So, my final idea was maybe a hard link would work. There is of course the restriction that hard links can’t cross mount points, and they also do not work on NFS mounts, so this solution to my problem may not work for you if your customer chrooted area resides on an NFS volume. In my case, my /var is a separate mount but is not NFS, so I needed a second rsyslogd socket under /var to test my idea. I added the following in /etc/rsyslog.d/customer-logging.conf:
Then, I restarted rsyslogd and went into each customer’s chrooted area and ran the following (customer’s already had a dev directory FYI):
ln /var/customer-syslog.sock dev/log
Now each customer chroot area has a hard link to the /var/customer-syslog.sock file created by rsyslogd, and logging works great with just that one additional socket. This adds a minor maintenance hassle of having to create the hard link as each new customer is added, and if you forget it, you won’t get any logging for that customer, but it’s far less maintenance than the other options. Unfortunately I don’t have any ideas for those of you mounting your customer areas on NFS other than what was previously presented which was not ideal.
Of course, there is a caveat to my solution like there always seems to be; the logging only includes the sftp-server PID and the path information from a chrooted perspective, so you’ll see things like this in your syslog:
Mar 14 18:08:43 www sftp-server: session opened for local user userA from [192.0.2.1] Mar 14 18:08:44 www sftp-server: opendir "/" Mar 14 18:08:44 www sftp-server: closedir "/" Mar 14 18:08:50 www sftp-server: opendir "/cgi-bin" Mar 14 18:08:50 www sftp-server: closedir "/cgi-bin" Mar 14 18:08:50 www sftp-server: opendir "/cgi-bin" Mar 14 18:08:50 www sftp-server: closedir "/cgi-bin" Mar 14 18:08:56 www sftp-server: session opened for local user userA from [192.0.2.2] Mar 14 18:08:57 www sftp-server: opendir "/cgi-bin" Mar 14 18:08:57 www sftp-server: closedir "/cgi-bin" Mar 14 18:08:57 www sftp-server: sent status No such file Mar 14 18:08:57 www sftp-server: open "/cgi-bin/formmail.cgi" flags WRITE,CREATE,TRUNCATE mode 0666 Mar 14 18:08:59 www sftp-server: close "/cgi-bin/formmail.cgi" bytes read 0 written 436470 Mar 14 18:08:59 www sftp-server: opendir "/cgi-bin" Mar 14 18:08:59 www sftp-server: closedir "/cgi-bin" Mar 14 18:09:09 www sftp-server: remove name "/cgi-bin/formmail.cgi" Mar 14 18:09:13 www sftp-server: session closed for local user userA from [192.0.2.2]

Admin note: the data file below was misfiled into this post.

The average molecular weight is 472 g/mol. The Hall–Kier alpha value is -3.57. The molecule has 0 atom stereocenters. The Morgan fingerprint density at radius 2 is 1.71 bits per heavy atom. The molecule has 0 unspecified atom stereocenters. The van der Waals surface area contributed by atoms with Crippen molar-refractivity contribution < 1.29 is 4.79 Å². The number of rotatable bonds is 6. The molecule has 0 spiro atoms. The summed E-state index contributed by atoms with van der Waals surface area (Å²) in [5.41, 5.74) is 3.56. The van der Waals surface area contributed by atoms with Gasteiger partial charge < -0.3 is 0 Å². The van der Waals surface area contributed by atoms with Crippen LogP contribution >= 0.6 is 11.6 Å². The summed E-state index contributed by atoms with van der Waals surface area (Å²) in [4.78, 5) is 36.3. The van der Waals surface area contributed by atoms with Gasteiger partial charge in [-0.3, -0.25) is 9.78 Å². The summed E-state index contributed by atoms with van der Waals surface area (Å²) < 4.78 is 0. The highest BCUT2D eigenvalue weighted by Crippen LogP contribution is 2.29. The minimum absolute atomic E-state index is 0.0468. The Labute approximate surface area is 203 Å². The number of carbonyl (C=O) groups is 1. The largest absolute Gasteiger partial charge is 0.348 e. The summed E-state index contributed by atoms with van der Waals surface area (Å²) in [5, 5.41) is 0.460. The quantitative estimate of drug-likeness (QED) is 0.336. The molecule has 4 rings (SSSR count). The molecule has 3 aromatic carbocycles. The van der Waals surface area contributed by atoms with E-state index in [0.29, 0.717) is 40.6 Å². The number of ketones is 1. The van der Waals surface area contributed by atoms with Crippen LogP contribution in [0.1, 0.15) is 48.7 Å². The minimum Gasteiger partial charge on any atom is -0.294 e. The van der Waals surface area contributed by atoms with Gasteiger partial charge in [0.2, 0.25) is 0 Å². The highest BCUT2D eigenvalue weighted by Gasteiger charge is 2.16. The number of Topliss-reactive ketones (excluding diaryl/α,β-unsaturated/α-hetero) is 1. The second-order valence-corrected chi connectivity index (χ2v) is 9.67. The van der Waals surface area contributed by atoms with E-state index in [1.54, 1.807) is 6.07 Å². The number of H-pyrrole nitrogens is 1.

Annoying right? You’ve got userA logging in from two different IP’s and doing different things at the same time, and just the PIDs to separate the activity. And of course PIDs get recycled, so if you’re trying to figure out what a specific customer did, you just need to be very careful about watching the order events are logged and tying the right PIDs back to the correct sessions.